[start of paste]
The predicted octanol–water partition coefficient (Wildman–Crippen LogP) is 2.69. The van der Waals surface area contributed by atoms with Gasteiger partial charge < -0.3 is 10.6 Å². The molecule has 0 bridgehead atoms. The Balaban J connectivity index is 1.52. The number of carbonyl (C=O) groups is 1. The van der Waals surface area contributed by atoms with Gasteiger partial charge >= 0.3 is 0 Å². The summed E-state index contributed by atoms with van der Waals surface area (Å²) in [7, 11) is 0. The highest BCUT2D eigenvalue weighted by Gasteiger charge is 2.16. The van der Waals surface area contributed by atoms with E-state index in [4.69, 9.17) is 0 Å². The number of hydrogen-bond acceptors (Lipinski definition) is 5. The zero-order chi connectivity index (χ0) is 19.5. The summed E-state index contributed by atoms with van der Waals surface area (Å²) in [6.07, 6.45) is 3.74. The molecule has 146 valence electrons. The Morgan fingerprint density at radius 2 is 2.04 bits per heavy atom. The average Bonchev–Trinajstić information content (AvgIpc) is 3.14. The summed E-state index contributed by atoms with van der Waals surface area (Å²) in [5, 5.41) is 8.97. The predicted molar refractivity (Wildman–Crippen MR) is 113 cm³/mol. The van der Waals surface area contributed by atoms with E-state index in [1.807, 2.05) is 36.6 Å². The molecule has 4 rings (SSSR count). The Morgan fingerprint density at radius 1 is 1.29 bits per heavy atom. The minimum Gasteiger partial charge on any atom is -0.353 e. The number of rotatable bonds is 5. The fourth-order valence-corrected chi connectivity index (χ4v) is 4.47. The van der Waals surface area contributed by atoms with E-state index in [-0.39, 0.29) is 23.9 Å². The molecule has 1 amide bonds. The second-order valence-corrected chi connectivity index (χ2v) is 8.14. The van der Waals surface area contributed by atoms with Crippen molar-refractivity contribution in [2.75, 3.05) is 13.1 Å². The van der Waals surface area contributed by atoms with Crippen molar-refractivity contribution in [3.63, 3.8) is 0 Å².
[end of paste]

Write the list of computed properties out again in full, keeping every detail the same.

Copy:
The predicted octanol–water partition coefficient (Wildman–Crippen LogP) is 2.69. The van der Waals surface area contributed by atoms with Gasteiger partial charge < -0.3 is 10.6 Å². The molecule has 0 bridgehead atoms. The Balaban J connectivity index is 1.52. The number of carbonyl (C=O) groups is 1. The van der Waals surface area contributed by atoms with Gasteiger partial charge >= 0.3 is 0 Å². The summed E-state index contributed by atoms with van der Waals surface area (Å²) in [7, 11) is 0. The highest BCUT2D eigenvalue weighted by Gasteiger charge is 2.16. The van der Waals surface area contributed by atoms with E-state index in [4.69, 9.17) is 0 Å². The number of hydrogen-bond acceptors (Lipinski definition) is 5. The zero-order chi connectivity index (χ0) is 19.5. The summed E-state index contributed by atoms with van der Waals surface area (Å²) in [6.07, 6.45) is 3.74. The molecule has 146 valence electrons. The Morgan fingerprint density at radius 2 is 2.04 bits per heavy atom. The average Bonchev–Trinajstić information content (AvgIpc) is 3.14. The summed E-state index contributed by atoms with van der Waals surface area (Å²) in [5, 5.41) is 8.97. The predicted molar refractivity (Wildman–Crippen MR) is 113 cm³/mol. The van der Waals surface area contributed by atoms with E-state index in [1.807, 2.05) is 36.6 Å². The molecule has 4 rings (SSSR count). The Morgan fingerprint density at radius 1 is 1.29 bits per heavy atom. The minimum Gasteiger partial charge on any atom is -0.353 e. The number of rotatable bonds is 5. The fourth-order valence-corrected chi connectivity index (χ4v) is 4.47. The van der Waals surface area contributed by atoms with E-state index in [-0.39, 0.29) is 23.9 Å². The molecule has 1 amide bonds. The second-order valence-corrected chi connectivity index (χ2v) is 8.14. The van der Waals surface area contributed by atoms with Crippen molar-refractivity contribution in [2.75, 3.05) is 13.1 Å². The van der Waals surface area contributed by atoms with Crippen molar-refractivity contribution in [3.63, 3.8) is 0 Å².